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Business: UX Skills

UXmatters has published 5 articles on the topic UX Skills.

Top 3 Trending Articles on UX Skills

  1. Essential and Desirable Skills for a UX Designer

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    A column by Janet M. Six
    December 20, 2010

    In this edition of Ask UXmatters, our experts discuss what skills are essential and desirable for a UX Designer.

    Each month in Ask UXmatters, our panel of UX experts answers our readers’ questions about a broad range of user experience matters. To get answers to your own questions about UX strategy, design, user research, or any other topic of interest to UX professionals in an upcoming edition of Ask UXmatters, please send your question to us at: [email protected].

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  2. UX Role Grids and Individual-Contributor Career Paths

    May 22, 2017

    Setting up a UX practice inside any organization—whether small or large—can be a challenge. As a UX leader, to ensure you keep the highest-performing individual contributors on your team, you should make sure they have a clear understanding of what they must do to expand their careers within your organization. While leaders often have a clear growth path inside a company, it is often less clear how individual contributors can nurture their professional career.

    For example, in some companies, the only way to advance from an interaction designer, visual designer, UX researcher, or other individual-contributor discipline is to become a manager. But, for individual contributors whose talents are less as people managers and more as superstars in their discipline, who love what they’re doing, and who want to continue to be the best at what they do, their way forward is unclear. Read More

  3. Managing Talent Strategically Using Career Roadmaps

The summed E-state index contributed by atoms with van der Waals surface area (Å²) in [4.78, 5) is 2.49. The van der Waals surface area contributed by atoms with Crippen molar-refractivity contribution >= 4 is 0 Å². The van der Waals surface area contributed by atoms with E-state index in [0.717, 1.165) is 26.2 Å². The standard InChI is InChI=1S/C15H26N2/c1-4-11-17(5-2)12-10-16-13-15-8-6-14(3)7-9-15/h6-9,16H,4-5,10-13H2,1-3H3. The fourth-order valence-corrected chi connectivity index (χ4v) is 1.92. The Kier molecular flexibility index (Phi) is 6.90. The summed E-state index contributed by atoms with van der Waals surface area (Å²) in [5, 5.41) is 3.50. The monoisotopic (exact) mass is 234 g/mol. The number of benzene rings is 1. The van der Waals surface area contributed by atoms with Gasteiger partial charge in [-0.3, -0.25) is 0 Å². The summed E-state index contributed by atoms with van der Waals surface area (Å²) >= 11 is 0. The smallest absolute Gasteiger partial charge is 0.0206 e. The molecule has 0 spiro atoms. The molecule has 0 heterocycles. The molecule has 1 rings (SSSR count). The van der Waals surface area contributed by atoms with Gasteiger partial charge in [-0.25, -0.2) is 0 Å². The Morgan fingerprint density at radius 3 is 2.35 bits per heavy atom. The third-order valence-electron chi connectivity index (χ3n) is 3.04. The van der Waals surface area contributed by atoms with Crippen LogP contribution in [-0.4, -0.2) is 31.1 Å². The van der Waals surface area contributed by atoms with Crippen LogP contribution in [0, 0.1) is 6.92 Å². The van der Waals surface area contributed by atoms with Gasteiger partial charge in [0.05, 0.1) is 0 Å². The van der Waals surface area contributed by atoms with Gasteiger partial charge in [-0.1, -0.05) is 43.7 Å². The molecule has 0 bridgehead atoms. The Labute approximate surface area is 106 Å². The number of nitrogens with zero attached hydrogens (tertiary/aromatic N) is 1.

3 x 5 UX

    Strategy and tactics in a nutshell

    A column by Liam Friedland
    January 21, 2019

    “Order and simplification are the first steps toward the mastery of a subject.”—Thomas Mann

    As a young product designer, I worked hard to perfect my craft. I read widely, studied the work of the masters, and challenged myself. But I was also fortunate: My managers in those early years were good mentors. They gave me projects that would test me, as well as the autonomy to work, learn, and mess things up a bit. They looked out for me—assigning projects that were suitable for my skill level and helping me to avoid any serious mistakes. However, whenever I asked them what I needed to do to move up to the next level, they’d give me answers, but not a detailed career roadmap. What I was lacking was a comprehensive overview of the specific skills and objectives that would be necessary for me to make progress in the professional world of User Experience.

    Although I was mastering the design skillset, I soon realized that this was not sufficient to take me where I ultimately wanted to go. Mastery of craft is simply not enough. It is also important to master the work context so we can design effectively within a product-development organization, as depicted in Figure 1. Read More

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